Once again, greed trumps truth while masquerading as a consumer service. Publishers of these news magazines perceive a large captive market with millions of ignorant parents craving some magical divining rod to help them figure out where to send Jasmine and Jason to college. These publishers completely miss the mark, patronizing the parents and students while maligning many terrific colleges and universities by claiming to measure “academic quality” through using variables that have little to do with teaching and learning.
Consider the self-supporting 19-year-old, like many of my students at Trinity in Washington, who takes classes by day and works through the night, often while supporting her siblings or children of her own. She might well change from full-time to part-time status during her collegiate years, sometimes taking a semester or two off to recover from her struggle to meet her goals, and often she finishes her degree in six or more years. There’s no ranking category for the number of young single mothers who eventually earn degrees outside of the traditional four-year patterns set by the leisure class generations ago. Neither Forbes nor U.S. News can quantify the profound importance to families and to our nation of the work of colleges and universities that serve working-class students like mine who become staunch pillars of their communities and workplaces with their hard-won education.
Now is the time for the university and colleges fair… well, end of September. And that old question comes up… which school should I send my kids to. I don’t hear the question much from people actually going to school, not as much as I should. As the article states, our reasons for choosing a school are usually an indication of our need for further education and learning… and a bit of soul searching.
Personally, I went to York U for undergrad because UofT wouldn’t accept me (with an 87% average, in pre-mark inflation 1982) because I had 3 senior English credits, and they only accepted 2 (English lit., Eng. theory, media studies, geography, chemistry & biology). York was happy to have me, and all of us who wanted to go… and then they put the thumbscrews to you and many failed: nice open doorway into a steep climb. It was close and I had no money to leave town.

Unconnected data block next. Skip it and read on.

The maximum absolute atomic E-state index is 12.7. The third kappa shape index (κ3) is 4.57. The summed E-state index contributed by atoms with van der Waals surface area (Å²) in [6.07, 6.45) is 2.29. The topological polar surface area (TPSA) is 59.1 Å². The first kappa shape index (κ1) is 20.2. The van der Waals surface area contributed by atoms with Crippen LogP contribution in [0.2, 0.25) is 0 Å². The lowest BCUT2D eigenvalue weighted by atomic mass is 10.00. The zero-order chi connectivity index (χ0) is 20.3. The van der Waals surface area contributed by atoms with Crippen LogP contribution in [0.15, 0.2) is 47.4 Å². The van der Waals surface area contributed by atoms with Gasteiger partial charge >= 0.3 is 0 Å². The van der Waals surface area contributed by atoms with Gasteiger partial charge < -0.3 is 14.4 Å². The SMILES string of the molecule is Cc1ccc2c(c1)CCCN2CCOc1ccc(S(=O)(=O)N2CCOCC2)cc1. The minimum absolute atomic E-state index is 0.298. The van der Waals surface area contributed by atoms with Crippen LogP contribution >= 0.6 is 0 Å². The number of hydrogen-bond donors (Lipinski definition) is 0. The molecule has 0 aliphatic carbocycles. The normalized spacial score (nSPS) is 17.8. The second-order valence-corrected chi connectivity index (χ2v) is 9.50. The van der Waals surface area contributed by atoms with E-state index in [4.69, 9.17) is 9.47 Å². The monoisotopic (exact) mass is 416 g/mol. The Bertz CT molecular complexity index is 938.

That’s not much choice, but things are different now. More universities and more choices. And usually the wrong ones are made. We go where our parents went, which is fine if we were our parents and agree with ‘what was good enough for mom was good enough for me’; try following that back more than one generation. We choose the fame or size of the school; which is fine if you want to get lost or study what they’re famous for (presuming they’re still involved in what they’re famous for. I’d not go to UofToronto because of Frye and Mcluhan, because they’re not there any more. You go to UofT because of who is there now, and what they’re doing and how closely your interests match theirs. Of course, no one seems to think about that in undergrad, often.
Putting aside work and transportation realities that may force a choice on you… going to a big name university where you’re going to sit in large lecture halls and be lost in a crowd suggests to me a failure of common sense (which of course it often not common and even less sensical). Going to a smaller school where profs know your name and have time to chat with you, and even listen to what you might have to say, is priceless. In first year I was drinking beer with Ioan Davies, one of the founders of the SPT program, and later on with Roger Kuin, the great and wise sage of things Elizabethan, and finally with James Carley. And 20+ years later I’m still in touch with Roger and James regularly.
If you can’t build a social relationship with the people you’re learning from, then there’s really something you need to question about your learning choices. If you choose a school for its reputation and then a program in it that has nothing to do with that reputation, then you have to ask why you’ve started your higher learning having failed the first question, “Which school is right for me?”
I know someone who passed over a wonderful school within walking distance of home for a school that the parent went to that has a bigger name. I knew personally know and respect profs in both programs, but the smaller, closer, more amicable school would have provided the more immediate and intimate education that would full this person’s stated goals for learning, just not the one for the non-school reasons.
Students who come into Ryerson ECE pretty much know why they’re coming here. Many of the programs we offer are like that (RTA, Midwifery, Nursing, Disability Studies). Aside from practical issues of proximity and finances, which are of course most important, I just wish people put more thought into their choices of school and took the time to learn what is going to support and nurture each of their individual learning futures so that it is not just another 4 years of someone’s life, but actually represents the start on a meaningful pathway.